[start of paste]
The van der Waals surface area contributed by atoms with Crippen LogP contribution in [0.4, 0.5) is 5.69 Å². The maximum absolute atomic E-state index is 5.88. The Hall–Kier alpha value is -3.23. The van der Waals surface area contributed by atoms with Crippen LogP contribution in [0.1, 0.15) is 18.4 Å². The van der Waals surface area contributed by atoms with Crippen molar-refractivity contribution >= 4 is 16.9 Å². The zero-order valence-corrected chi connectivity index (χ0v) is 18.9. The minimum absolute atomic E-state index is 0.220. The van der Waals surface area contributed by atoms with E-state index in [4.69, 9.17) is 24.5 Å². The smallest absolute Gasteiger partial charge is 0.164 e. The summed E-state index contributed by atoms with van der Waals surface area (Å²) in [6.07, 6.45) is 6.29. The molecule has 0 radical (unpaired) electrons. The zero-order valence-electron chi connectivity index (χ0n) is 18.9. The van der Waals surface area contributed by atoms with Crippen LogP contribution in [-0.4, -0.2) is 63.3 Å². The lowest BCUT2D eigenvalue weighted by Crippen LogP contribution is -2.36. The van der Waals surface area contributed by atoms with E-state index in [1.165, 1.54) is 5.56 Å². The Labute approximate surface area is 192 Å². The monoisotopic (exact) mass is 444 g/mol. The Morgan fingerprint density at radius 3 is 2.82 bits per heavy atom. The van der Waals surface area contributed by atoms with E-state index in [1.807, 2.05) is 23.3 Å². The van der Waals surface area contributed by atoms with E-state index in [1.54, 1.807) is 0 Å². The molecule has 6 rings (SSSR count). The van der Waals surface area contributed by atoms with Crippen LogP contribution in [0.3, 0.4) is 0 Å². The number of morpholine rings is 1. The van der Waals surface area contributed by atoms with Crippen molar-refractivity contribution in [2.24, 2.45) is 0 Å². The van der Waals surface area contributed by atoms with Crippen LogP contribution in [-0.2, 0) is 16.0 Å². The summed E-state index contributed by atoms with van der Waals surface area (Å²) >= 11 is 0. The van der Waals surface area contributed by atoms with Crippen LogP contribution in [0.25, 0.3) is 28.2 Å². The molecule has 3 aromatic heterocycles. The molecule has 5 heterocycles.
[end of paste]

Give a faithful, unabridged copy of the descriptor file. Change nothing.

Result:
The van der Waals surface area contributed by atoms with Crippen LogP contribution in [0.4, 0.5) is 5.69 Å². The maximum absolute atomic E-state index is 5.88. The Hall–Kier alpha value is -3.23. The van der Waals surface area contributed by atoms with Crippen LogP contribution in [0.1, 0.15) is 18.4 Å². The van der Waals surface area contributed by atoms with Crippen molar-refractivity contribution >= 4 is 16.9 Å². The zero-order valence-corrected chi connectivity index (χ0v) is 18.9. The minimum absolute atomic E-state index is 0.220. The van der Waals surface area contributed by atoms with E-state index in [4.69, 9.17) is 24.5 Å². The smallest absolute Gasteiger partial charge is 0.164 e. The summed E-state index contributed by atoms with van der Waals surface area (Å²) in [6.07, 6.45) is 6.29. The molecule has 0 radical (unpaired) electrons. The zero-order valence-electron chi connectivity index (χ0n) is 18.9. The van der Waals surface area contributed by atoms with Crippen LogP contribution in [-0.4, -0.2) is 63.3 Å². The lowest BCUT2D eigenvalue weighted by Crippen LogP contribution is -2.36. The van der Waals surface area contributed by atoms with E-state index in [1.165, 1.54) is 5.56 Å². The Labute approximate surface area is 192 Å². The monoisotopic (exact) mass is 444 g/mol. The Morgan fingerprint density at radius 3 is 2.82 bits per heavy atom. The van der Waals surface area contributed by atoms with E-state index in [1.807, 2.05) is 23.3 Å². The van der Waals surface area contributed by atoms with E-state index in [1.54, 1.807) is 0 Å². The molecule has 6 rings (SSSR count). The van der Waals surface area contributed by atoms with Crippen LogP contribution in [0.3, 0.4) is 0 Å². The number of morpholine rings is 1. The van der Waals surface area contributed by atoms with Crippen molar-refractivity contribution in [2.24, 2.45) is 0 Å². The van der Waals surface area contributed by atoms with Crippen LogP contribution in [-0.2, 0) is 16.0 Å². The summed E-state index contributed by atoms with van der Waals surface area (Å²) >= 11 is 0. The van der Waals surface area contributed by atoms with Crippen LogP contribution in [0.25, 0.3) is 28.2 Å². The molecule has 3 aromatic heterocycles. The molecule has 5 heterocycles.